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7th in Rash of Arsons Spurs Plea to Public

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Times Staff Writer

Confronted by another intentionally set fire at a Los Angeles residential construction site, city fire officials pleaded for the public’s help Friday in their search for clues that could link a series of arson blazes.

“We need a break, we need the public’s help,” said Battalion Chief Bill Bisson, who announced that the latest fire had been set late Wednesday night or early Thursday morning at a 20-unit Canoga Park apartment construction site.

That brought to seven the number of similar arson fires during the past year, five of them in the San Fernando Valley. The blazes have caused a total of $10 million in damage.

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Fire officials staged their plea for help in catching the arsonists at the site of a Tuesday morning fire that caused $2.1 million damage and destroyed 60 units of a 114-unit condominium project in Northridge.

While the officials spoke, a group of fully outfitted firefighters stood in the background beside two fire engines, an arson unit truck and a ladder truck. Plainclothes arson investigators posted “We Tip” signs offering a $500 reward for information leading to the arrest of the arsonist. A Fire Department helicopter circled low overhead, within range of several television news cameras.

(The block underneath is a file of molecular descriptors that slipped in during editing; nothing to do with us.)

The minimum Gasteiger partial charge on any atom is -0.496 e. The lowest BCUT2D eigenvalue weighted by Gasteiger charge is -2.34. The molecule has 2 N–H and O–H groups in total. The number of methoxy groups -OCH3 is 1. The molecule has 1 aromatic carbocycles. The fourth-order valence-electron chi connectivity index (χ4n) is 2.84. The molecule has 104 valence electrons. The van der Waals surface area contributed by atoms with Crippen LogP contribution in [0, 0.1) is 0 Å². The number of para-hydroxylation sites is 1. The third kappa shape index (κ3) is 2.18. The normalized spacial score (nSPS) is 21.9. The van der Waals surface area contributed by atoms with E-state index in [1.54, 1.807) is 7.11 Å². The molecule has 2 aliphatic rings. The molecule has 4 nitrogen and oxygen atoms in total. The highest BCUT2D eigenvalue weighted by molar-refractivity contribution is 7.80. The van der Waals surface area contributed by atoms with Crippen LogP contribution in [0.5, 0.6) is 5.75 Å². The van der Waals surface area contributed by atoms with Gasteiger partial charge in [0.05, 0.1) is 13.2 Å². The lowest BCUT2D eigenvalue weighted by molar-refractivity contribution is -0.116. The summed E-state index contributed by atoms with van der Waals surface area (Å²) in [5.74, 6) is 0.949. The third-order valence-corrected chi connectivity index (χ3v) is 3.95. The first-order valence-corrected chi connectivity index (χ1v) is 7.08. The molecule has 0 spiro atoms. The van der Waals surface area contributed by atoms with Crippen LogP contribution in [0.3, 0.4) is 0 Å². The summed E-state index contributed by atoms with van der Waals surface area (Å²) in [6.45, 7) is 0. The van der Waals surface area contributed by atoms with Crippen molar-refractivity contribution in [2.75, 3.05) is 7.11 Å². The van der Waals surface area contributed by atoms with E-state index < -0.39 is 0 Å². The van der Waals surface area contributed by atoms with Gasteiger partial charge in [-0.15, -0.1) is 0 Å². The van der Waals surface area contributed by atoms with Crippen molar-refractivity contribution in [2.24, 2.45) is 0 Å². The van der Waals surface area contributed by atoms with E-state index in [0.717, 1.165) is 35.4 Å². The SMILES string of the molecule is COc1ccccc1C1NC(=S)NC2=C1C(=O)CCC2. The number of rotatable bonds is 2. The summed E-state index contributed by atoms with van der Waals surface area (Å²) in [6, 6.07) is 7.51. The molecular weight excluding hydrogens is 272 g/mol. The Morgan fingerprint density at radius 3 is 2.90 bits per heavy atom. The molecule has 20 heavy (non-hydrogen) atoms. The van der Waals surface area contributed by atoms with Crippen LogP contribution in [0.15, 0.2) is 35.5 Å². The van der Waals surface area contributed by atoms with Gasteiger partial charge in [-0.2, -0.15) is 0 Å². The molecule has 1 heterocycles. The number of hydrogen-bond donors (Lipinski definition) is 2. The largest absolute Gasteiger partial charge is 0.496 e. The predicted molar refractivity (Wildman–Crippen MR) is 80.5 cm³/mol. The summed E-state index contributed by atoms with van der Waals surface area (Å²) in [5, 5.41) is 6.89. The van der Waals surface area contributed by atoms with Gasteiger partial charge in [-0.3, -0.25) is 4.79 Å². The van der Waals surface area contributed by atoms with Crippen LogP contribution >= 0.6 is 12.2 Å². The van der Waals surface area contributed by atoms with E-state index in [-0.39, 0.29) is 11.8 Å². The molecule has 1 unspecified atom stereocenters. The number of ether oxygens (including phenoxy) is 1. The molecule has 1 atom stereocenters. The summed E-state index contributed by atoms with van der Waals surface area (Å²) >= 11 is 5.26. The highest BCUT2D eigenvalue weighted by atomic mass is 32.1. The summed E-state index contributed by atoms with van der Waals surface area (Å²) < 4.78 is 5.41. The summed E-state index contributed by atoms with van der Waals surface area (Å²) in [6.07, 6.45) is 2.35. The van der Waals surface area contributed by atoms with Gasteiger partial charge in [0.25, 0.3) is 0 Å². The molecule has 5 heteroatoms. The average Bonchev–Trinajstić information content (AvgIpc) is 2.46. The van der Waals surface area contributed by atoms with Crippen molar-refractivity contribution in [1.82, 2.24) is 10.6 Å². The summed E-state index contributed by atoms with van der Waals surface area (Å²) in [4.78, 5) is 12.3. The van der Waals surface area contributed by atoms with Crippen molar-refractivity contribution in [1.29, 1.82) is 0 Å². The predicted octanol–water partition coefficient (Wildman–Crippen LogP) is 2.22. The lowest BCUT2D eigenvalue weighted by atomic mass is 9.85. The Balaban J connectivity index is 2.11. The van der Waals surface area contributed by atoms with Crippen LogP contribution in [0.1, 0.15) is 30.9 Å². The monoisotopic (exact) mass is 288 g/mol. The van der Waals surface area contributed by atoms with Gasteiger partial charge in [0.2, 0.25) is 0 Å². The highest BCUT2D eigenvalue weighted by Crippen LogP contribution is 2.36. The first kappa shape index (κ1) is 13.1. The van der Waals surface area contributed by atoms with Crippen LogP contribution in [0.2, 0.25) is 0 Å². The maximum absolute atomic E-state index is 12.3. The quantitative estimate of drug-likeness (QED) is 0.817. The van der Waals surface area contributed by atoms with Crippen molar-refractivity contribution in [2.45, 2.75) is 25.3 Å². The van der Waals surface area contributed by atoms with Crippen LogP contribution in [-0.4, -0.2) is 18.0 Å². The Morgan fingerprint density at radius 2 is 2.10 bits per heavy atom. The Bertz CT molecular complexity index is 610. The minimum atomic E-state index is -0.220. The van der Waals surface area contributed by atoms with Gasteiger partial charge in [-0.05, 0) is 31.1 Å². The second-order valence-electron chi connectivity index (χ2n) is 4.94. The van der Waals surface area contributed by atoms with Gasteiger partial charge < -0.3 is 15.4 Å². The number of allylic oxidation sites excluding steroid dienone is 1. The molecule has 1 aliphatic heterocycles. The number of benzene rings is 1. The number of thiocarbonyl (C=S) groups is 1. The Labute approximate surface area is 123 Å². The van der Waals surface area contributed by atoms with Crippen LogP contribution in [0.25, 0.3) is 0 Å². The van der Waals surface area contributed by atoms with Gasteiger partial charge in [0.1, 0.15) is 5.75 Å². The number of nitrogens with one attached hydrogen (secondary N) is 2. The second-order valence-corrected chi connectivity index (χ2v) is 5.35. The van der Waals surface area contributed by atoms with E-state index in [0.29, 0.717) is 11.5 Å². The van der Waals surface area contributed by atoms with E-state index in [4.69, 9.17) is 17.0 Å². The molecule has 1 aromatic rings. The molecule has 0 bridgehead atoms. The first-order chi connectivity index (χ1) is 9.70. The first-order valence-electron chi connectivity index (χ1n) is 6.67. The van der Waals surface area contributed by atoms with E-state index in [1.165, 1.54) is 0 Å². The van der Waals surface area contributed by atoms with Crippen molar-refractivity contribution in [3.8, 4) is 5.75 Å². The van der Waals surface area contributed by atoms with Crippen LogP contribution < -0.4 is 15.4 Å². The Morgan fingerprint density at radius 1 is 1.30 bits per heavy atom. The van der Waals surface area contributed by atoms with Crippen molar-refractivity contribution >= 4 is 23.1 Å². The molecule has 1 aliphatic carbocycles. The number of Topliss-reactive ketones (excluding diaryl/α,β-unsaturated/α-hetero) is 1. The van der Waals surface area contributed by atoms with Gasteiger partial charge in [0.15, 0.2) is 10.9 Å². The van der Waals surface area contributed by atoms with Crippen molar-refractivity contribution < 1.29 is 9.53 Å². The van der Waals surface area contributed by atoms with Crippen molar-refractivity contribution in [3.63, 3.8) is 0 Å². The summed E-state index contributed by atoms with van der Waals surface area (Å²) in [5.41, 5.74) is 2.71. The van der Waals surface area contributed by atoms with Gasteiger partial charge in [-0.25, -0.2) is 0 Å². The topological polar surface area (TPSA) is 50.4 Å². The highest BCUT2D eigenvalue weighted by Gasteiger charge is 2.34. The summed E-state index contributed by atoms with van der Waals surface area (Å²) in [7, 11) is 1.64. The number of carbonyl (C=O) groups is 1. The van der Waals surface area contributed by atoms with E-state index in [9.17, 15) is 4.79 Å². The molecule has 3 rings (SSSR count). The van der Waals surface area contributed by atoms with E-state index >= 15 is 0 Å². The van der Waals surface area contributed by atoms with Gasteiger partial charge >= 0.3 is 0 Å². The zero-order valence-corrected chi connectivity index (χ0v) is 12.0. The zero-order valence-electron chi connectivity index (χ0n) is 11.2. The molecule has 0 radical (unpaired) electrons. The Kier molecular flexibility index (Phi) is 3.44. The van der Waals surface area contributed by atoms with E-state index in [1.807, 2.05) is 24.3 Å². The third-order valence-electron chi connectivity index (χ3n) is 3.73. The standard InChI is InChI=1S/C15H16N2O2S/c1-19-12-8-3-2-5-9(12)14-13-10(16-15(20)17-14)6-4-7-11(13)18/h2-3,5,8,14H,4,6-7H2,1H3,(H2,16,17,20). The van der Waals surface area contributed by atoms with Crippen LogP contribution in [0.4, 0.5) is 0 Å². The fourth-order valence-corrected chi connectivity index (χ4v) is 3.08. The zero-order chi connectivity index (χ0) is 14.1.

A task force of three arson investigators has been put on the case but has not uncovered any information linking the seven fires and has few leads as to who set them.

Bisson, a member of the task force, asked anyone who lives near the construction sites and may have seen suspicious-looking cars or persons in the area at the time of the blazes to contact the Fire Department immediately.

He also asked people living near other construction sites to keep an eye out for arsonists.

The first fire was set Jan. 1, 1984, at a Pacoima condominium project and was followed a week later by a fire at another Pacoima construction site.

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Subsequent fires were set at construction projects near Dodger Stadium, in West Los Angeles, Van Nuys and in Northridge.

Like the others, the Canoga Park fire was set late at night at a construction site that was in the “wrap stage”--when the wood frame is only partly wrapped in tar paper and not yet protected by dry wall.

Unlike the other fires, which caused damage ranging from $800,000 to over $2 million, the Canoga Park fire died shortly after it was set and caused only minor damage.

Bisson said investigators are checking to see if any of the projects share a common insurance carrier, bank or contractor and whether there were any similarities in financial or labor problems.

The arson investigator refused to comment on the method used to set the fires.

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